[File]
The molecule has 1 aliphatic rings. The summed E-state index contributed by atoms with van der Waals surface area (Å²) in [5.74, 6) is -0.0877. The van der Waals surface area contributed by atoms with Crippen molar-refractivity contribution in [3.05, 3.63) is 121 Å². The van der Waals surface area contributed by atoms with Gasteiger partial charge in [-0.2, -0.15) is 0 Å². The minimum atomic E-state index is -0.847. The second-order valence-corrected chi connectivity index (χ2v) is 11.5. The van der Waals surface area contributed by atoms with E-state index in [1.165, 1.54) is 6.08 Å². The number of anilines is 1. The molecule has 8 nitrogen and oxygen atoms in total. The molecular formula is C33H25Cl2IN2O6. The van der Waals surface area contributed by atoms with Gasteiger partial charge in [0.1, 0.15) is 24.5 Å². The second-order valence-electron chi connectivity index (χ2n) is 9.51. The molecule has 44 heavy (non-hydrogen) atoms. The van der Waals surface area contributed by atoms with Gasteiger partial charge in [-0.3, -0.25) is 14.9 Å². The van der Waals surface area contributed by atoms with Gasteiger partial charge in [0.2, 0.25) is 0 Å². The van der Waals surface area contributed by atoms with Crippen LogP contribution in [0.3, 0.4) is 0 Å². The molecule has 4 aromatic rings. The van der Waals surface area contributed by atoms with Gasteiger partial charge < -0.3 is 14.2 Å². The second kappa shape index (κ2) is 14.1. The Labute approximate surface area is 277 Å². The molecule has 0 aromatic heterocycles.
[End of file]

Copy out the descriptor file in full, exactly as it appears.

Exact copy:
The molecule has 1 aliphatic rings. The summed E-state index contributed by atoms with van der Waals surface area (Å²) in [5.74, 6) is -0.0877. The van der Waals surface area contributed by atoms with Crippen molar-refractivity contribution in [3.05, 3.63) is 121 Å². The van der Waals surface area contributed by atoms with Gasteiger partial charge in [-0.2, -0.15) is 0 Å². The minimum atomic E-state index is -0.847. The second-order valence-corrected chi connectivity index (χ2v) is 11.5. The van der Waals surface area contributed by atoms with E-state index in [1.165, 1.54) is 6.08 Å². The number of anilines is 1. The molecule has 8 nitrogen and oxygen atoms in total. The molecular formula is C33H25Cl2IN2O6. The van der Waals surface area contributed by atoms with Gasteiger partial charge in [0.1, 0.15) is 24.5 Å². The second-order valence-electron chi connectivity index (χ2n) is 9.51. The molecule has 44 heavy (non-hydrogen) atoms. The van der Waals surface area contributed by atoms with Gasteiger partial charge in [-0.3, -0.25) is 14.9 Å². The van der Waals surface area contributed by atoms with Gasteiger partial charge in [0.2, 0.25) is 0 Å². The van der Waals surface area contributed by atoms with Crippen LogP contribution in [0.3, 0.4) is 0 Å². The molecule has 4 aromatic rings. The van der Waals surface area contributed by atoms with Gasteiger partial charge < -0.3 is 14.2 Å². The second kappa shape index (κ2) is 14.1. The Labute approximate surface area is 277 Å². The molecule has 0 aromatic heterocycles.